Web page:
I can see the workers in my home bubble; on one hand they are finding things much harder to do but on the other taking advantage of flexible working. The social worker in my bubble is doing essential work but with a workload that is most likely changing. Maybe during the lockdown the young and troubled are getting into less trouble or maybe they are just building up steam – whichever it is measuring the productivity of a social worker is hard to comprehend.
      I remember reading a few years ago that when the communist central planning collapsed in the USSR Moscovites had the advantage of a minimal supply chain. The efficient supply of fresh food to a city being beyond the capacity of their central planners (they could put the first man in space so it wasn’t lack of education). Most Russian produce was local and either farmers drove it to the city or city dwellers drove out to the nearest farms. World trade depends on many links in a long supply chain and whether some eat or goes hungry will depend on every link working. I’m happy to be in New Zealand.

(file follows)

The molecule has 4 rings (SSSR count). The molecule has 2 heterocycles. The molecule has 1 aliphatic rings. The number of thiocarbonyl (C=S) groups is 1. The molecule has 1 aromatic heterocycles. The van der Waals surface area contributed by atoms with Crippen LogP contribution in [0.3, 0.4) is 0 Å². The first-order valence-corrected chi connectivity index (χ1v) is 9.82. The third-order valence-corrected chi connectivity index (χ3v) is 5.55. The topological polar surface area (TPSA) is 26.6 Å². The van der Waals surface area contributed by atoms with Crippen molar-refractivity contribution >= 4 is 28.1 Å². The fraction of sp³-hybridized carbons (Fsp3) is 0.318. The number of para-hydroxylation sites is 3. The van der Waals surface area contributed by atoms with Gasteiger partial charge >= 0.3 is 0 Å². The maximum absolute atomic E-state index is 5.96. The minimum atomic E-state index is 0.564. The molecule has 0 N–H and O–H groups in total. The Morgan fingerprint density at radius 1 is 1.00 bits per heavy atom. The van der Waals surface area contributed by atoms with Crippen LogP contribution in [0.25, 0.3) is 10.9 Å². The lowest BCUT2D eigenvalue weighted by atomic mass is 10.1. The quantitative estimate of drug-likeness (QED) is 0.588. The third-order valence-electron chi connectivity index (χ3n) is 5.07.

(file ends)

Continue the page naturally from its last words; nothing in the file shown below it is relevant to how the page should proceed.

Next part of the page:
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  4. Most Russian produce was local and either farmers drove it to the city or city dwellers drove out to the nearest farms
    ——————

    And sold it at the cost that many potential buyers could not afford. The poverty was indescribable…

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    • I remember reading an equivalent political / economic upheaval would have caused starvation in a western country. Your point about economic catastrophes presenting opportunities should be noted by our exporters. This world wide disruption will lead to poverty that will be difficult to describe. Maybe NZ govt should be thinking about international food aid.

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      • Imagine a grocery shop where the only items on the shelves are vinegar and mineral water. I lived in such a country for 18 very long months. This “great availability” of groceries was due to a version of misguided and poorly executed “quantitative easing” together with significant collapse in production induced by an industrial unrest.